More Cambridge Elements: Mark Wilson on maths, David Liggins on abstract objects

I overlooked Mark Wilson’s Innovation and Certainty when it was published in 2020. But I didn’t miss much. The topic is an excellent one — just what is going on when we make innovations like adding points and lines at infinity in geometry (to take a reasonably comfortable but still instructive example), and just how are these extensions justified? How can we be sure they don’t lead us astray? But heavens, Wilson’s discussion is arm-wavingly pretentious and tediously obscurantist. It is just a dreadful piece of writing, and it baffles me that the series editor let it pass. Don’t waste time on this.

By contrast, David Liggins’s brand new mini-book on Abstract Objects  is the very model for how Elements should surely be.  It is admirably lucid and plain-speaking, approachable by an undergraduate student, yet the way Liggins organizes the material (evidently reflecting a good deal of thought) ought to be useful too for readers with rather more background who, for example, want to revisit the area and perhaps return to thinking about it.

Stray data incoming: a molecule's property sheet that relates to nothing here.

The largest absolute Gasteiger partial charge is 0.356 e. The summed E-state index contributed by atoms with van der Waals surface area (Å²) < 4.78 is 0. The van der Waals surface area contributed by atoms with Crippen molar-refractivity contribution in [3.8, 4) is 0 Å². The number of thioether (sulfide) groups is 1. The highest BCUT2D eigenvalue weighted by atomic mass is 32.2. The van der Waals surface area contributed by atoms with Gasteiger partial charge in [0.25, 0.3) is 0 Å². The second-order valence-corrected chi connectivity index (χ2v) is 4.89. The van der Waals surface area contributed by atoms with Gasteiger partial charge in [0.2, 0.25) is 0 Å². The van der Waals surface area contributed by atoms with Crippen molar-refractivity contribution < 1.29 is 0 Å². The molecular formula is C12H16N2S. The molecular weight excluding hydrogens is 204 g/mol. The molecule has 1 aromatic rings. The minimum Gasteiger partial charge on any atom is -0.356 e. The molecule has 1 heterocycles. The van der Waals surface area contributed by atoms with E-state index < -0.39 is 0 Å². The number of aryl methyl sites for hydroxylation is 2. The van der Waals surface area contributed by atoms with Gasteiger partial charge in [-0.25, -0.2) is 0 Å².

I do have quibbles. Well, more than quibbles. I suspect that we have pretty different views on Hale/Wright abstractionism (which is touched on), and on the value of the ideas in e.g. Charles Parsons’s Mathematical Thought and Its Objects or Øystein Linnebo’s Thin Objects, (neither of which is mentioned). And if I weren’t telling myself that I must concentrate on other projects, I’d certainly be moved to engage properly here. But disagreement is only to be expected with a fifty-page essay. And I’d still happily put this into the hands of a student. Wilson’s effort, not so much.

(Abstract Objects is still free to download from CUP for another 48 hours or so.)

4 thoughts on “More Cambridge Elements: Mark Wilson on maths, David Liggins on abstract objects”

  1. Any other comments on the overall oeuvre from Mark Wilson? Some big people like Robert Brandom and Michael Friedman and Christopher Pincock seem to be very impressed by him. I wish (in his ironically titled “Wandering Significance” for example) he could get to the point a little more quickly.

    1. You are right that Mark Wilson has his fans. But I found Wandering Significance too wandering to be bearable, and gave my copy away long since. Life is too short to tackle that kind of self-indulgent meandering, methinks.

      1. Yeah I agree, BUT, I think he has some VERY important points. That may go largely unnoticed as a result of his self-indulgence. Too bad.

        Thanks for your reply.

  2. There’s a potentially interesting logic Element from last year that I don’t think has yet been mentioned in this blog: Temporal Logics by Valentin Goranko.

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